# Folding Polyominoes into (Poly)Cubes

- Published in 2017
- Added on

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We study the problem of folding a polyomino $P$ into a polycube $Q$, allowing faces of $Q$ to be covered multiple times. First, we define a variety of folding models according to whether the folds (a) must be along grid lines of $P$ or can divide squares in half (diagonally and/or orthogonally), (b) must be mountain or can be both mountain and valley, (c) can remain flat (forming an angle of $180^\circ$), and (d) must lie on just the polycube surface or can have interior faces as well. Second, we give all the inclusion relations among all models that fold on the grid lines of $P$. Third, we characterize all polyominoes that can fold into a unit cube, in some models. Fourth, we give a linear-time dynamic programming algorithm to fold a tree-shaped polyomino into a constant-size polycube, in some models. Finally, we consider the triangular version of the problem, characterizing which polyiamonds fold into a regular tetrahedron.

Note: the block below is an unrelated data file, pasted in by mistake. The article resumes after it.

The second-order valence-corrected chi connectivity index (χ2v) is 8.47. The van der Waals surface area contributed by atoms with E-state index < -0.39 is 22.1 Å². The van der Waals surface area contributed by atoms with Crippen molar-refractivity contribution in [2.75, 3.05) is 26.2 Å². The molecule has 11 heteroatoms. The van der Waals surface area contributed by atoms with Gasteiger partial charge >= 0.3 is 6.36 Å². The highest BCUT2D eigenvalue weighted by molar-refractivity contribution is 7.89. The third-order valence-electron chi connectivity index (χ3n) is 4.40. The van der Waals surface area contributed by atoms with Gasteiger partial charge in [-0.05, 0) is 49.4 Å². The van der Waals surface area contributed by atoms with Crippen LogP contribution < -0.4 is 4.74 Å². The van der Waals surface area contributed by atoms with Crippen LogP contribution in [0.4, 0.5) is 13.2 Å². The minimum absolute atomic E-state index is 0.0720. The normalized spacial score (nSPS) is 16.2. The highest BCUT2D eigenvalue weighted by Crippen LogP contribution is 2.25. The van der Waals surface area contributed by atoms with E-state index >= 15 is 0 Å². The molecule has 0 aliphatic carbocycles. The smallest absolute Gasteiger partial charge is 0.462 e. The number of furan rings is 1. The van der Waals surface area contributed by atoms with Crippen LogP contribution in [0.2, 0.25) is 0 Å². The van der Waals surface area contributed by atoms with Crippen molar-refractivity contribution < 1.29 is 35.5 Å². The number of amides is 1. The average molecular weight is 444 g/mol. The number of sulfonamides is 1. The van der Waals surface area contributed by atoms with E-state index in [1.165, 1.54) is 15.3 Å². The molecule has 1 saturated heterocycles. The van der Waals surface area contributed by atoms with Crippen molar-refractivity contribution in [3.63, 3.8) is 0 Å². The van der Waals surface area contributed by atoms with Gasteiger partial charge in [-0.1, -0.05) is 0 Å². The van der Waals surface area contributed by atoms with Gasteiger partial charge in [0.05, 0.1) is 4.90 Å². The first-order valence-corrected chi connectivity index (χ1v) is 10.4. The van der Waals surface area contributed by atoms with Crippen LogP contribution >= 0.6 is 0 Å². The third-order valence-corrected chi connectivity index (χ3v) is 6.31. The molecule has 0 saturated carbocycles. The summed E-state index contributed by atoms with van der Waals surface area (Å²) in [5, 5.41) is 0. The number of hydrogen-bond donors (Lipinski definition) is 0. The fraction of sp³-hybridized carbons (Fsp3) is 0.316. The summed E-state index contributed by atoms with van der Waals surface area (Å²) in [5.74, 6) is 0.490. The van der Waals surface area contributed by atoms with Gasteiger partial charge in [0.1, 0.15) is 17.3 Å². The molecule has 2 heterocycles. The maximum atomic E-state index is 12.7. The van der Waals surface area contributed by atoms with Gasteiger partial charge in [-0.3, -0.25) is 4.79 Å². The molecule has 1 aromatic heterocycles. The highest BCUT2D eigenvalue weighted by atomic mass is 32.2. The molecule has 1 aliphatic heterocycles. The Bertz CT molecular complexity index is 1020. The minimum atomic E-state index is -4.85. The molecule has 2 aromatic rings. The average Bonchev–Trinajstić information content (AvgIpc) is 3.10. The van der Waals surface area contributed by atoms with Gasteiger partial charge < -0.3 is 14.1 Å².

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### BibTeX entry

@article{FoldingPolyominoesintoPolyCubes, title = {Folding Polyominoes into (Poly)Cubes}, author = {Oswin Aichholzer and Michael Biro and Erik D. Demaine and Martin L. Demaine and David Eppstein and S{\'{a}}ndor P. Fekete and Adam Hesterberg and Irina Kostitsyna and Christiane Schmidt}, url = {http://arxiv.org/abs/1712.09317v1 http://arxiv.org/pdf/1712.09317v1}, urldate = {2018-01-03}, year = 2017, abstract = {We study the problem of folding a polyomino {\$}P{\$} into a polycube {\$}Q{\$}, allowing faces of {\$}Q{\$} to be covered multiple times. First, we define a variety of folding models according to whether the folds (a) must be along grid lines of {\$}P{\$} or can divide squares in half (diagonally and/or orthogonally), (b) must be mountain or can be both mountain and valley, (c) can remain flat (forming an angle of {\$}180^\circ{\$}), and (d) must lie on just the polycube surface or can have interior faces as well. Second, we give all the inclusion relations among all models that fold on the grid lines of {\$}P{\$}. Third, we characterize all polyominoes that can fold into a unit cube, in some models. Fourth, we give a linear-time dynamic programming algorithm to fold a tree-shaped polyomino into a constant-size polycube, in some models. Finally, we consider the triangular version of the problem, characterizing which polyiamonds fold into a regular tetrahedron.}, comment = {}, archivePrefix = {arXiv}, eprint = {1712.09317}, primaryClass = {cs.CG}, collections = {Puzzles,Things to make and do,Geometry} }